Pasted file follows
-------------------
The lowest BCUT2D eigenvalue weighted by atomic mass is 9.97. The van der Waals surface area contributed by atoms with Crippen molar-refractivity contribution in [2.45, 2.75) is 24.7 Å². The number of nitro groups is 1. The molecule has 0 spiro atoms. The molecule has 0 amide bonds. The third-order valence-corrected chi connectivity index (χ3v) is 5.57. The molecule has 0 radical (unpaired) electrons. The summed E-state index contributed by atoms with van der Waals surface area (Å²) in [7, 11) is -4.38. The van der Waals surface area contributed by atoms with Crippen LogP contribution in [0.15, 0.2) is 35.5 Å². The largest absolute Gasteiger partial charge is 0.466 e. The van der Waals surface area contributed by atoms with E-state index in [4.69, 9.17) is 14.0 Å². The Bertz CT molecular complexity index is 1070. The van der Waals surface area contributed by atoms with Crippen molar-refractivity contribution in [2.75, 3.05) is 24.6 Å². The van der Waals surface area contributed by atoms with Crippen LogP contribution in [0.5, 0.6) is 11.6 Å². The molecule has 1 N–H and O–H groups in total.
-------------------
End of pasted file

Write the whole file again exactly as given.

The lowest BCUT2D eigenvalue weighted by atomic mass is 9.97. The van der Waals surface area contributed by atoms with Crippen molar-refractivity contribution in [2.45, 2.75) is 24.7 Å². The number of nitro groups is 1. The molecule has 0 spiro atoms. The molecule has 0 amide bonds. The third-order valence-corrected chi connectivity index (χ3v) is 5.57. The molecule has 0 radical (unpaired) electrons. The summed E-state index contributed by atoms with van der Waals surface area (Å²) in [7, 11) is -4.38. The van der Waals surface area contributed by atoms with Crippen LogP contribution in [0.15, 0.2) is 35.5 Å². The largest absolute Gasteiger partial charge is 0.466 e. The van der Waals surface area contributed by atoms with E-state index in [4.69, 9.17) is 14.0 Å². The Bertz CT molecular complexity index is 1070. The van der Waals surface area contributed by atoms with Crippen molar-refractivity contribution in [2.75, 3.05) is 24.6 Å². The van der Waals surface area contributed by atoms with Crippen LogP contribution in [0.5, 0.6) is 11.6 Å². The molecule has 1 N–H and O–H groups in total.